Leporinus latofasciatus Steindachner, 1910; Synaptolaemus cingulatus Myers & Fernández-Yépez, 1950
latofasciatus: from the Latin latus, meaning ‘broad’, and fasciatus, meaning ‘banded’.
Type locality is ‘Orinoco River, Venezuela’, but this species is widely-distributed throughout the upper Orinoco, Casiquiare Canal and middle-to-lower Amazon region in Venezuela and Brazil with records existing from the rios Negro, Madeira, Trombetas, Xingu and Tapajós.
There are certain differences in morphology, especially that of the snout, and colour pattern depending on locality.
Maximum Standard Length
100 – 110 mm.
Aquarium SizeTop ↑
An aquarium with base dimensions of 120 ∗ 45 cm or equivalent should be the smallest considered.
Temperature: 20 – 28 °C
pH: 5.0 – 7.5
Hardness: 36 – 215 ppm
Likely to be a foraging omnivore browsing algae, invertebrates and organic detritus from submerged solid surfaces in nature.
Apparently it’s quite unfussy in the aquarium and will accept most things offered, although foods containing high levels of protein are best avoided.
This species was described from a single specimen and included in the genus Leporinus until 2011 at which point the holotype was examined and recognised as corresponding to the fish described as Synaptolaemus cingulatus (Myers & Fernández-Yépez, 1950).
The latter was therefore concluded to be a synonym of L. latofasciatus with Synaptolaemus latofasciatus the currently-accepted name since the genus Synaptolaemus has been clearly diagnosed (Myers & Fernández-Yépez, 1950; Winterbottom, 1980) and was recovered as a monophyletic lineage, most closely-related to Gnathodolus and Sartor, in phylogentic analyses (Sidlauskas and and Vari, 2008).
In the latter study Synaptolaemus was placed in a large polytomy alongside the genera Anostomoides, Anostomus, Gnathodolus, Laemolyta, Petulanos, Pseudanos, Rhytiodus, Sartor, and Schizodon plus a clade formed by most species of Leporinus and the genus Abramites.
Synaptolaemus can be told apart from other anostomids in that the symphyseal teeth of the lower jaw are around twice as long as they are broad (vs. subequal or 5 times as long as broad), and the gill membranes are broadly united with the isthmus.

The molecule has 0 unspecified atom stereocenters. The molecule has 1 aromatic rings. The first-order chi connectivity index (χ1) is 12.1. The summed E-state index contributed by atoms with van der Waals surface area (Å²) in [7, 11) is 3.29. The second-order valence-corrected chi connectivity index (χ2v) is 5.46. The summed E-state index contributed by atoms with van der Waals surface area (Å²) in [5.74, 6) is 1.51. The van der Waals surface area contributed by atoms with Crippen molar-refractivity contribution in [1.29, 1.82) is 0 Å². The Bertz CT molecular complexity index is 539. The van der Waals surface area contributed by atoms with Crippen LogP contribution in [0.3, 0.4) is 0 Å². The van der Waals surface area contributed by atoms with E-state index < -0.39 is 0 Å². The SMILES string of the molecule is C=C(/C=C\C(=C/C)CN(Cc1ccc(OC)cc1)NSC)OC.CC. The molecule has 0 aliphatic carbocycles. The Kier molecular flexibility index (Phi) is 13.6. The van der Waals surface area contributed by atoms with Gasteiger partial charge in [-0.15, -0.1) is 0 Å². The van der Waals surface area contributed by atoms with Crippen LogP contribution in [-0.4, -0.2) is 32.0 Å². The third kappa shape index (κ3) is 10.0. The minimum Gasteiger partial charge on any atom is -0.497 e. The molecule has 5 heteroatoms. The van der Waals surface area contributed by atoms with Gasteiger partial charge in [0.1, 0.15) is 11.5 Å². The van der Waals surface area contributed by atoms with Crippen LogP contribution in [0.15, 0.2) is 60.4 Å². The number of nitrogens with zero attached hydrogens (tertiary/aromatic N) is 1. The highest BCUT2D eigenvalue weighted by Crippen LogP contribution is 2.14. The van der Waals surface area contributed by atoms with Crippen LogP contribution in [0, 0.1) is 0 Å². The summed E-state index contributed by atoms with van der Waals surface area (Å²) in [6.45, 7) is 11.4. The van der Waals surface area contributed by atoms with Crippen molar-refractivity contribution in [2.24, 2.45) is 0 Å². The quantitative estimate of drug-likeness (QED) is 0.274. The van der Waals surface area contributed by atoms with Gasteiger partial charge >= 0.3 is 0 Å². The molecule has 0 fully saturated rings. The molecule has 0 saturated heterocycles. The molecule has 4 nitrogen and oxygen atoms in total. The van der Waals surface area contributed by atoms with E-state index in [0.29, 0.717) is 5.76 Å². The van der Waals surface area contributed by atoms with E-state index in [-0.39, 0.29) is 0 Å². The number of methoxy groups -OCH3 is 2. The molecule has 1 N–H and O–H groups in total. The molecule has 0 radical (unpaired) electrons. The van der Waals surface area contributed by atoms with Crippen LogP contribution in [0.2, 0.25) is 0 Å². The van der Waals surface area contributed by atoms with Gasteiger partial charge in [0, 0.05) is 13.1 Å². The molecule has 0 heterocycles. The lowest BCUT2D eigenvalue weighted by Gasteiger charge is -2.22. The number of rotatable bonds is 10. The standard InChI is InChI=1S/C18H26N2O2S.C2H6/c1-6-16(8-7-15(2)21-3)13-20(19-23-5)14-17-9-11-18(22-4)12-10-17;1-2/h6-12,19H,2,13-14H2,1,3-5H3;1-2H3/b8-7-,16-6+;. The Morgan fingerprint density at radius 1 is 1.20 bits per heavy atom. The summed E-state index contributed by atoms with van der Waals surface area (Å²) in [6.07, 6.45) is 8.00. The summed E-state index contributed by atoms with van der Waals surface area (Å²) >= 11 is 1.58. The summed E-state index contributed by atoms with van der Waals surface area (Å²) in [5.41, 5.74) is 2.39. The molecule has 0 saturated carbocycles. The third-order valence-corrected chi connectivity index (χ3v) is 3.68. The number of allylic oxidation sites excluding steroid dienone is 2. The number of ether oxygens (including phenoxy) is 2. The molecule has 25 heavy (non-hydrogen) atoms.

In addition the lower jaw is about twice as long as it is broad and appears vertical when the mouth is fully-closed and the colour pattern comprises alternating transverse bands of orange or yellow and dark brown or black extending along the entire body and below the lateral line.
The family Anostomidae is distributed throughout much of tropical and subtropical South America from northwestern Colombia to central Argentina.
The majority of species are moderately-elongate and somewhat rounded in shape although there are some exceptions, e.g., the relatively deep-bodied Abramites.
Greater diversity is apparent in the range of oral morphology, however, and members exhibit a wide range of adaptations in dentition and jaw structure.
A number of anostomids tend to swim at an oblique ‘head-down’ angle which has given rise to them being referred to by the generalised vernacular term ‘headstanders’.
- Britski, H. A., J. L. O. Birindelli and J. C. Garavello , 2011 - Zootaxa 3018: 59-65
Synaptolaemus latofasciatus, a new combination for Leporinus latofasciatus Steindachner, 1910 and its junior synonym Synaptolaemus cingulatus Myers and Fernández-Yépez, 1950 (Characiformes: Anostomidae).
- Reis, R. E., S. O. Kullander and C. J. Ferraris, Jr. (eds.), 2003 - EDIPUCRS, Porto Alegre: i-xi + 1-729
Check list of the freshwater fishes of South and Central America. CLOFFSCA.
- Sidlauskas, B. L. and G. M. dos Santos, 2005 - Copeai 2005(1): 109-123
Pseudanos winterbottomi: a new anostomine species (Teleostei: Characiformes: Anostomidae) from Venezuela and Brazil, and comments on its phylogenetic relationships.
- Sidlauskas, B. L. and R. P. Vari, 2008 - Zoological Journal of the Linnean Society 154(1): 70-210
Phylogenetic relationships within the South American ﬁsh family Anostomidae (Teleostei, Ostariophysi, Characiformes).
- Winterbottom, R., 1980 - Life Sciences Contributions Royal Ontario Museum No. 123: 1-112
Systematics, osteology and the phylogenetic relationships of fishes of the Ostariophysan subfamily Anostominae (Characoidei, Anostominae).